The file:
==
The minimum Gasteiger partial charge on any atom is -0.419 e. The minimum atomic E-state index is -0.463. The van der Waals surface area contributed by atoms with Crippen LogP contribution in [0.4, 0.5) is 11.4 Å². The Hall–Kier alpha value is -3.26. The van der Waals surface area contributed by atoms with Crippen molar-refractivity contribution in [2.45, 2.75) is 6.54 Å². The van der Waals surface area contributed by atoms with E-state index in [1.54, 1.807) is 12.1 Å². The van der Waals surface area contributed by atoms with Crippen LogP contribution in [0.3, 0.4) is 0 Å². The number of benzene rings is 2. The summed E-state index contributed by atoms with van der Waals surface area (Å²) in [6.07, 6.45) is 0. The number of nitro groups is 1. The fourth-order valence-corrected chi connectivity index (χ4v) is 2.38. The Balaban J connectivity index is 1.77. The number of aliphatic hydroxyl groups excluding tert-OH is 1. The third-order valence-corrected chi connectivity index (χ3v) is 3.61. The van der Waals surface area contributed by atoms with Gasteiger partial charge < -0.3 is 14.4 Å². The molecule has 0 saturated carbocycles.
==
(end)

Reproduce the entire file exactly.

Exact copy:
The minimum Gasteiger partial charge on any atom is -0.419 e. The minimum atomic E-state index is -0.463. The van der Waals surface area contributed by atoms with Crippen LogP contribution in [0.4, 0.5) is 11.4 Å². The Hall–Kier alpha value is -3.26. The van der Waals surface area contributed by atoms with Crippen molar-refractivity contribution in [2.45, 2.75) is 6.54 Å². The van der Waals surface area contributed by atoms with E-state index in [1.54, 1.807) is 12.1 Å². The van der Waals surface area contributed by atoms with Crippen LogP contribution in [0.3, 0.4) is 0 Å². The number of benzene rings is 2. The summed E-state index contributed by atoms with van der Waals surface area (Å²) in [6.07, 6.45) is 0. The number of nitro groups is 1. The fourth-order valence-corrected chi connectivity index (χ4v) is 2.38. The Balaban J connectivity index is 1.77. The number of aliphatic hydroxyl groups excluding tert-OH is 1. The third-order valence-corrected chi connectivity index (χ3v) is 3.61. The van der Waals surface area contributed by atoms with Gasteiger partial charge < -0.3 is 14.4 Å². The molecule has 0 saturated carbocycles.